Once upon a time…
This talk from physicist Lawrence Krauss is fascinating. It’s a masterclass in how scientists and narrative are bound together – it tells stories about the universe, as science believes at the moment it really is – 13.72 billion years old, flat in a 3D sense and expanding at an accelerating rate. Scientists and atheists like Depth Deception, Brother Richard, Prometheus Unbound and The Good Atheist love it, although all for different reasons.
The problem is that the questions of interest to science drive the narrative, in a way that is far from scientific or rational. For example, he argues that less than 1% of the universe is planets and stars and all that we see and are. The rest is dark matter (30%) and dark energy (70%). So on the scale of the universe, we’re completely insignificant.
Now this whole set of facts is clearly generated by the scientific interest in solving the conundrum of dark matter. What on earth do the facts thus gained have to do with the significance of our life, planet or solar system? In what respect is living matter equal in value to dark matter? In equations about the universe it is equal, for sure, but not in our actual lives. There’s a mother and baby on one railroad track, a pile of dark matter on the other…
As tongue in cheek as this talk is, there is something serious going on. Atheists, like everyone else that ever lived, need their stories. The success of this talk clearly derives from this need. What is more there’s clearly a quasi-theological argument going on. The fact the universe is “flat”, for example, means the total energy is zero so you don’t need to posit the existence of a deity to have kicked it off (as if that is what physicists would posit if the universe were not “flat”).
One of the reasons the talk is so engaging is that Krauss’s universe seems to have a character, but that character is of a massive, cold and uncaring thing – like a god who doesn’t care. But the universe has no character whatsoever. It’s size is not, for instance, large – there’s no comparison for that word to make any sense.
In one way, I’m being pointlessly sour. This is just funny stuff about the universe, meant to make you think, to communicate the facts in a fun way. But sadly, this stuff is the closest atheists come to having something to believe in. And in this talk, the overriding narrative is fundamentally confused.
At one point, Krauss says cosmology has uncovered the most poetic fact about the universe – that the explosion of stars generates the atoms that end up in our body:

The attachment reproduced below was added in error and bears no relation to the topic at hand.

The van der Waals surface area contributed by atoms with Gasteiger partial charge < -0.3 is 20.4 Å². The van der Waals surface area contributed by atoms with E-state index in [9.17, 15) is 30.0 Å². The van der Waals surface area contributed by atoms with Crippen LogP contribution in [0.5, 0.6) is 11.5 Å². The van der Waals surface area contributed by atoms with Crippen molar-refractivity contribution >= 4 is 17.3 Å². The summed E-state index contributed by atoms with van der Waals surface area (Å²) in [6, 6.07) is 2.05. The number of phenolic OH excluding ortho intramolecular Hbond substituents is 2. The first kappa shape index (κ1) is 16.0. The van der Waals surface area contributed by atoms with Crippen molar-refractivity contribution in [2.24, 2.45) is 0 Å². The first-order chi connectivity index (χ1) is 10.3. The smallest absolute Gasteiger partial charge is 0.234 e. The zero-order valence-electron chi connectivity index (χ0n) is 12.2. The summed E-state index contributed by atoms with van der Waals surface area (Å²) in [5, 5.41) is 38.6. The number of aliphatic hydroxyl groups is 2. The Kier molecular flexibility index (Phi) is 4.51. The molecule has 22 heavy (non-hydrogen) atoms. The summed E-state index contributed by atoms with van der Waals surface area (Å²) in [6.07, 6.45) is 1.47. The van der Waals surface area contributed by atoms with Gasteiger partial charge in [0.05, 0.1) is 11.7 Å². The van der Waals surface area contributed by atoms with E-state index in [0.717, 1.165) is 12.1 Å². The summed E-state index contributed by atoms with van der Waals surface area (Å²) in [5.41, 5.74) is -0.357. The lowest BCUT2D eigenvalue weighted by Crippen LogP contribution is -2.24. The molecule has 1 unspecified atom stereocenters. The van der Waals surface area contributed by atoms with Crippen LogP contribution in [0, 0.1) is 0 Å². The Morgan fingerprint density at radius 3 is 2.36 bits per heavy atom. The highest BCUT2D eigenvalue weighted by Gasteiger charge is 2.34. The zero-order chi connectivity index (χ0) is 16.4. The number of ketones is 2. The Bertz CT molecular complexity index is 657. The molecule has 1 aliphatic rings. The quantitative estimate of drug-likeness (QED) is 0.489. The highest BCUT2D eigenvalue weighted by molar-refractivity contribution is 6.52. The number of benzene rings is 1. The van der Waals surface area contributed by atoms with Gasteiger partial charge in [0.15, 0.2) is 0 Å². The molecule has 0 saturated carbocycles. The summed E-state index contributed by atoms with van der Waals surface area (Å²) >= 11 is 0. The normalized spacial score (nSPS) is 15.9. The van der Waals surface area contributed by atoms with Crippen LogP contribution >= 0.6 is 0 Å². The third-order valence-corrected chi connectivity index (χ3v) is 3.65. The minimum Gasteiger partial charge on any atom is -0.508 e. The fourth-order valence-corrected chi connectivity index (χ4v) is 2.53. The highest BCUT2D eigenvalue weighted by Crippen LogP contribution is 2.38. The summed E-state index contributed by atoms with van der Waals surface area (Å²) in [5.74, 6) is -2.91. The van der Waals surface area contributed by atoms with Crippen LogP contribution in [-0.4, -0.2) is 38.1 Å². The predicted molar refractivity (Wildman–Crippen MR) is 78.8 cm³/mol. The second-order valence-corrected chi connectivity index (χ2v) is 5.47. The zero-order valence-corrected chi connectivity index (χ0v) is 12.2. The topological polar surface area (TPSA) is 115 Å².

“Forget Jesus,” he says. “The stars died so you could be here today.”
But the talk ends on a total downer on the big picture of the universe:
“It’s big, rare events happen all the time, including life, and that doesn’t mean its special.”
The trouble is, Krauss’s cosmic narrative is generated as a way of interesting us in the facts and does not seem thought through as a narrative. There is a feeling that the narrative naturally follows when you know the facts. It is obvious that our lives are insignificant when you know the scale of the universe. It is obvious that our lifespans mean nothing when you know the timescale of the universe.
But these things simply are not true. The cosmological calculus has no necessary bearing whatsoever on whether or not we think life is special, purposeful or good. The value of life is not found naturally occurring in the universe – thats a religious thought. We make up the values, not the stars.
If we want to think life is special we can construct a narrative to do that – using whatever tools we chose. The facts by themselves are only physically or causally connected. The conceptual connection is made up by us and simply does not exist in the universe before we find it there.
So whether we chose to fit a story about the universe and the people curious enough to find out about it into a good story or bad is up to us. We decide.
Humans have to believe in something and it is irrational not to make the most of this ability. It is a cowardly lie to pretend the narrative forces itself upon us. (Although I don’t think Makouli will agree).
Why not believe in something good, that our lives are meaningful, that there is a point to existence? This talk gives much to inspire, but does much to purposfully destroy all faith in life at the same time.